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Encyclopedia > Fault (geology)
Old fault exposed by roadcut near . Such faults are common in the folded .
Old fault exposed by roadcut near Harrisburg, Pennsylvania. Such faults are common in the folded Appalachians.

In geology, faults are discontinuities (cracks) in the Earth's crust that are the result of differential motion within the crust. Faults are the source of many earthquakes that are caused by slippage vertically or laterally along the fault. The largest examples are at tectonic plate boundaries, but many small faults are known to exist that are far from active plate boundaries.


The two sides of a fault are called the hangingwall and footwall. By definition, the fault always dips away from the footwall. Faults can be categorized into three groups: normal faults, transform (or strike-slip) faults and reverse (or thrust) faults.

Contents

Normal (or detachment) fault

This occurs when the crust is in tension. The hangingwall moves downwards (i.e. towards the centre of the Earth) relative to the footwall. The depressed ground between two parallel normal faults is called a graben. A ridge between two parallel normal faults is called a horst.


Reverse (or thrust) fault

This occurs when the crust is in compression. The hangingwall moves upwards (i.e. away from the centre of the Earth) relative to the footwall.

Schematic illustration of normal and reverse faults. Note that the view is a cross-section through the Earth, such that the up-direction on the page is away from the centre of the Earth.
Schematic illustration of normal and reverse faults. Note that the view is a cross-section through the Earth, such that the up-direction on the page is away from the centre of the Earth.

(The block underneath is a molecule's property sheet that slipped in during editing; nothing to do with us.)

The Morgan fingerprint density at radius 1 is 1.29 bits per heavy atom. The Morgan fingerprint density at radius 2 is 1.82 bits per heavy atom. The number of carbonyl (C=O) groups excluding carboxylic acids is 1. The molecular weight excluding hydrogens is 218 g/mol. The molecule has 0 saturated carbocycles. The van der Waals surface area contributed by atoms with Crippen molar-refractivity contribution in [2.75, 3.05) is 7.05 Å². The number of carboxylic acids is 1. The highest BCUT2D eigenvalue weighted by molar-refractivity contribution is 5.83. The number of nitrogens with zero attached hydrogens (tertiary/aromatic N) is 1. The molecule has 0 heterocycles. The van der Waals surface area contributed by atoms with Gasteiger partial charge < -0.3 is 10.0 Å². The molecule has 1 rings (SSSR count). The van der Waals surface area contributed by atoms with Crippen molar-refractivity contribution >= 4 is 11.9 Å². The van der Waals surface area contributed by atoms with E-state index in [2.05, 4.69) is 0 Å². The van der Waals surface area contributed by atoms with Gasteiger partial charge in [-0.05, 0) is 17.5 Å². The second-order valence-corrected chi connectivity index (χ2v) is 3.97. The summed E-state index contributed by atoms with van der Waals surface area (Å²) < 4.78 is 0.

Strike-slip faults

The fault surface is vertical and the footwall moves either left or right (with respect to the plane perpendicular to the fault and to the Earth's surface). Strike-slip faults with left-lateral motion are also known as sinistral faults Those with right-lateral motion are also known as dextral faults.

Schematic illustration of the two strike-slip fault types. The view is of the Earth's surface as from space.
Schematic illustration of the two strike-slip fault types. The view is of the Earth's surface as from space.

See also


  Results from FactBites:
 
San Andreas Fault Map - Zoom In on the Fault! - GEOLOGY.COM (401 words)
A fault trace is a line on a map where the fault is believed to intersect Earth's surface.
The San Andreas Fault trace shown on this map is approximate.
We have chosen to represent the fault as a thin line, not because the location is known that precisely, but because we do not want to obscure ground features and evidence of the fault's location that can be seen in the satellite images.
AllRefer.com - fault (Geology And Oceanography) - Encyclopedia (505 words)
fault, in geology, fracture in the earth's crust in which the rock on one side of the fracture has measurable movement in relation to the rock on the other side.
Movement along a fault plane may be vertical, horizontal, or oblique in direction, or it may consist in the rotation of one or both of the fault blocks, with most movements associated with mountain building and plate tectonics.
All types of faults have been recognized on the ocean floor: normal faults occur in the rift valleys associated with mid ocean ridges spreading at slow rates; strike-slip faults appear between the offset portions of mid-ocean ridges; and thrust faults occur at subducting plate boundaries.
  More results at FactBites »

 
 

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